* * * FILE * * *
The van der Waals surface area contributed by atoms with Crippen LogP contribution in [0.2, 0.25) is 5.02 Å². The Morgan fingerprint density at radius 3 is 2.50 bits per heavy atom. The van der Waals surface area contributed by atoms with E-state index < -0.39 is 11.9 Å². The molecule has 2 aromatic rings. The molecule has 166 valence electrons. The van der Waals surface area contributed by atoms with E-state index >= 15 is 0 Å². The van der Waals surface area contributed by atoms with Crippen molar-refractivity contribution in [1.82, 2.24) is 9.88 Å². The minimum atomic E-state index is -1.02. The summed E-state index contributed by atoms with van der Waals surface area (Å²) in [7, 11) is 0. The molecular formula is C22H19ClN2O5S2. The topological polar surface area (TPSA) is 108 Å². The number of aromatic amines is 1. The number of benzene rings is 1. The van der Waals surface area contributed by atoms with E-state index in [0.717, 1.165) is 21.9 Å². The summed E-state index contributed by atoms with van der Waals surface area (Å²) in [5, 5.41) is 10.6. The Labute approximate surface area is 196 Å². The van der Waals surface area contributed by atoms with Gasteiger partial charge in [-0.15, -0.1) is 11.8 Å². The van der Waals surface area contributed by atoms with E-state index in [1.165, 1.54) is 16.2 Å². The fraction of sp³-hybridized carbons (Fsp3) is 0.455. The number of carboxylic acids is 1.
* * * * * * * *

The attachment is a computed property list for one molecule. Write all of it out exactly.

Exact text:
The van der Waals surface area contributed by atoms with Crippen LogP contribution in [0.2, 0.25) is 5.02 Å². The Morgan fingerprint density at radius 3 is 2.50 bits per heavy atom. The van der Waals surface area contributed by atoms with E-state index < -0.39 is 11.9 Å². The molecule has 2 aromatic rings. The molecule has 166 valence electrons. The van der Waals surface area contributed by atoms with E-state index >= 15 is 0 Å². The van der Waals surface area contributed by atoms with Crippen molar-refractivity contribution in [1.82, 2.24) is 9.88 Å². The minimum atomic E-state index is -1.02. The summed E-state index contributed by atoms with van der Waals surface area (Å²) in [7, 11) is 0. The molecular formula is C22H19ClN2O5S2. The topological polar surface area (TPSA) is 108 Å². The number of aromatic amines is 1. The number of benzene rings is 1. The van der Waals surface area contributed by atoms with E-state index in [0.717, 1.165) is 21.9 Å². The summed E-state index contributed by atoms with van der Waals surface area (Å²) in [5, 5.41) is 10.6. The Labute approximate surface area is 196 Å². The van der Waals surface area contributed by atoms with Gasteiger partial charge in [-0.15, -0.1) is 11.8 Å². The van der Waals surface area contributed by atoms with E-state index in [1.165, 1.54) is 16.2 Å². The fraction of sp³-hybridized carbons (Fsp3) is 0.455. The number of carboxylic acids is 1.